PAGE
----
via Lockton Retirement Services Guidance
Plan sponsors are required to retain plan documents and other records related to benefits – but for how long? Unfortunately, there is no universal answer to this question because the applicable laws are confusing and contradictory.
ERISA has two provisions that concern record retention. First, ERISA §107 requires anyone who files or certifies certain information (i.e. a Form 5500) to maintain sufficient records to explain, corroborate, substantiate and clarify the information contained in the filing or certification. These records must be retained for six years from the date of filing. The second ERISA provision pertains to records necessary to determine a participant’s benefit. Specifically, ERISA §209 requires every employer to “maintain benefit records with respect to each of its employees sufficient to determine the benefits due or which may become due to such employees.” The proposed regulation explaining ERISA §209 went on to say that these records must be maintained for “as long as a possibility exists that they might be relevant to a determination of the benefit entitlement of a participant or beneficiary.” This means indefinitely, or forever.
To make matters more confusing, the government agencies regulating the ERISA rules all seem to have their own opinion. The Internal Revenue Service (IRS), Department of Labor (DOL) and Pension Benefit Guaranty Corporation (PBGC) all regulate retirement plans under no uniform retention period. The DOL and the PBGC require a six-year retention period from the audit or premium payment due date, while the IRS requires records to be kept for seven years after the applicable Form 5500 filing.
The icing on the cake is the limited case law suggesting that indefinite recordkeeping is in the best interest of plan sponsors. One of the most notable cases, Central Pension Fund of Int’l Union of Operating Engineers v. Ray Haluch Gravel Co., a 2012 case out of the 1st Circuit, found that an employer had not provided sufficient records to determine the amount of contributions owed to an employee. The question then became, who carries the burden of producing the records? Although plaintiffs traditionally carry the burden of proof, the Court found that evidence of the employee performing some work and the employer’s insufficient records was enough to shift the burden to the employer/defendant under ERISA §209. The indication here is indefinite/forever record retention will best serve to protect employers.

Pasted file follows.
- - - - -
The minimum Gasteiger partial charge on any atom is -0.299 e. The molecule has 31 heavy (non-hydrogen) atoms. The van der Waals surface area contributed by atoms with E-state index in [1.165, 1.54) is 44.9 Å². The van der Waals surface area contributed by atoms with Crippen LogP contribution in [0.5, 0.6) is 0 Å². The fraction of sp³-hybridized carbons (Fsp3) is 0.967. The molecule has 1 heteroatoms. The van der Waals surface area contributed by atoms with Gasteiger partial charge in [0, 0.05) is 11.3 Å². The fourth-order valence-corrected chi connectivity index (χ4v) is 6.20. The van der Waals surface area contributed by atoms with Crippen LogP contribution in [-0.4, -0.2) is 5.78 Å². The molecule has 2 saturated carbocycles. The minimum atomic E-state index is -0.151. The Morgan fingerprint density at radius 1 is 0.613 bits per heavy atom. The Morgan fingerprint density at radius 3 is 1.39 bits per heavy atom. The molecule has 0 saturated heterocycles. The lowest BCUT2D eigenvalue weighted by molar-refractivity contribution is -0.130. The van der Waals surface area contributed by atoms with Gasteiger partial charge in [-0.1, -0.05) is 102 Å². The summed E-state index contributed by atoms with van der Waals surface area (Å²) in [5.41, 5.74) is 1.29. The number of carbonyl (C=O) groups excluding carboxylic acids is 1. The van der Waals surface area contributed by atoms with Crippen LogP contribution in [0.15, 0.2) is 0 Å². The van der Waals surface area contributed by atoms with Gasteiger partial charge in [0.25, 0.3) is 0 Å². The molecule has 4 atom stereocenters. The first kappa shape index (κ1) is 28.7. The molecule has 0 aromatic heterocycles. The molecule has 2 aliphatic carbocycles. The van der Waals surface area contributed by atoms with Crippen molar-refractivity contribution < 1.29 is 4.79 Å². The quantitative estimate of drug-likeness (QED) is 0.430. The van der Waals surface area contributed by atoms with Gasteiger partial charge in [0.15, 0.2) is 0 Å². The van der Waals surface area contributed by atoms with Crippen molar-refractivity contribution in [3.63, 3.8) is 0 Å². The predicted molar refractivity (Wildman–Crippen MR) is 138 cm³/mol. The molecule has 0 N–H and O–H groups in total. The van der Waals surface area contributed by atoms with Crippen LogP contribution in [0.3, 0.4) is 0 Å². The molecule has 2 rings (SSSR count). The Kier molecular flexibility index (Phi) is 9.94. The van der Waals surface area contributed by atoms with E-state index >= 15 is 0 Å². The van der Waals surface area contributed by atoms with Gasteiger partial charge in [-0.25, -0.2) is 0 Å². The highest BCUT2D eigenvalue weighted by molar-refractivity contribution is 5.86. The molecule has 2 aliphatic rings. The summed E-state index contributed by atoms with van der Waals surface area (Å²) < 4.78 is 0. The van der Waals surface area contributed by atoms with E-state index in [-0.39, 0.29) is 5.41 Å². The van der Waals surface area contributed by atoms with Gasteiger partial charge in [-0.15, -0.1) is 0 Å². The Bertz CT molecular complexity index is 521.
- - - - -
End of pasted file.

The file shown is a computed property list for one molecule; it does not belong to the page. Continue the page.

Although ERISA does not specify a penalty for failure to maintain records, the same civil and criminal penalties apply as with knowingly violating any other ERISA provision. While plan sponsors can alleviate some of this document retention headache by hiring a third-party administrator (TPA), hiring a TPA does not relieve sponsors of their fiduciary duties. Any outsourcing of document retention still likely leaves the fiduciary liability on the plan sponsor.
Our recommendation is to keep as many records as possible indefinitely, specific records certainly indefinitely, and all other pertinent plan records for a period of 7 years. With the advancement of technology, long-term retention of records has become less burdensome. To assist in the organization of how to classify your records for retention, we have prepared a Document Retention Guide offering guidance on the importance of each document listed and provide assistance in creating an organized and efficient recordkeeping system. This guide lists documents typically required to properly administer a qualified retirement plan that are often requested during the course of an ERISA lawsuit, or an IRS/DOL audit. While this guide may not include all documents necessary to properly administer a plan, any documents and records not listed in the guide could be requested during a dispute, audit or investigation. This chart also lists suggested retention periods for documents, which sets forth a minimum standard. As mentioned above, it may be in your best interest to keep documents indefinitely, or forever, in order to reduce the possibility that a record would be discarded in error.